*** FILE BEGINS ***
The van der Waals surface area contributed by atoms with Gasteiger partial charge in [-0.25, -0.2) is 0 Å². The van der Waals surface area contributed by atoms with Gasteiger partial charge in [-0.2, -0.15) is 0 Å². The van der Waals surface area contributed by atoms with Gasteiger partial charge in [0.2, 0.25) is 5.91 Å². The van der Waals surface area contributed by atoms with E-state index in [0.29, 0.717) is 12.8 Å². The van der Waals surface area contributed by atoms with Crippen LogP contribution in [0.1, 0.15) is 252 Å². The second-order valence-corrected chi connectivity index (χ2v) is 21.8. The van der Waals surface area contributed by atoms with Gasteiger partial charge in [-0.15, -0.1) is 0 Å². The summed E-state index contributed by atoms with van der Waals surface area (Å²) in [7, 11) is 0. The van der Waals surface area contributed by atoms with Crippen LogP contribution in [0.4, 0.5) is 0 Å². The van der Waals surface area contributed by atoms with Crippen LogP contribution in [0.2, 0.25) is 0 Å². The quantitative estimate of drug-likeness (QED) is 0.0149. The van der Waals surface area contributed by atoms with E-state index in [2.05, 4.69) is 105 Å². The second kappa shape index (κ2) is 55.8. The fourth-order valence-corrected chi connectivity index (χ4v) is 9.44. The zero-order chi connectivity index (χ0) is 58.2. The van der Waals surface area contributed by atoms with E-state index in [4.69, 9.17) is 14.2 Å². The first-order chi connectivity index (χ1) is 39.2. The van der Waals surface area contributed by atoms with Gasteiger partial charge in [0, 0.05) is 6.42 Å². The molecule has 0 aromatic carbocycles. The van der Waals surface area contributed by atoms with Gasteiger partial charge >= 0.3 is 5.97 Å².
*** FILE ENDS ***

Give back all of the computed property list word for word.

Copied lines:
The van der Waals surface area contributed by atoms with Gasteiger partial charge in [-0.25, -0.2) is 0 Å². The van der Waals surface area contributed by atoms with Gasteiger partial charge in [-0.2, -0.15) is 0 Å². The van der Waals surface area contributed by atoms with Gasteiger partial charge in [0.2, 0.25) is 5.91 Å². The van der Waals surface area contributed by atoms with E-state index in [0.29, 0.717) is 12.8 Å². The van der Waals surface area contributed by atoms with Crippen LogP contribution in [0.1, 0.15) is 252 Å². The second-order valence-corrected chi connectivity index (χ2v) is 21.8. The van der Waals surface area contributed by atoms with Gasteiger partial charge in [-0.15, -0.1) is 0 Å². The summed E-state index contributed by atoms with van der Waals surface area (Å²) in [7, 11) is 0. The van der Waals surface area contributed by atoms with Crippen LogP contribution in [0.4, 0.5) is 0 Å². The van der Waals surface area contributed by atoms with Crippen LogP contribution in [0.2, 0.25) is 0 Å². The quantitative estimate of drug-likeness (QED) is 0.0149. The van der Waals surface area contributed by atoms with E-state index in [2.05, 4.69) is 105 Å². The second kappa shape index (κ2) is 55.8. The fourth-order valence-corrected chi connectivity index (χ4v) is 9.44. The zero-order chi connectivity index (χ0) is 58.2. The van der Waals surface area contributed by atoms with E-state index in [4.69, 9.17) is 14.2 Å². The first-order chi connectivity index (χ1) is 39.2. The van der Waals surface area contributed by atoms with Gasteiger partial charge in [0, 0.05) is 6.42 Å². The molecule has 0 aromatic carbocycles. The van der Waals surface area contributed by atoms with Gasteiger partial charge >= 0.3 is 5.97 Å².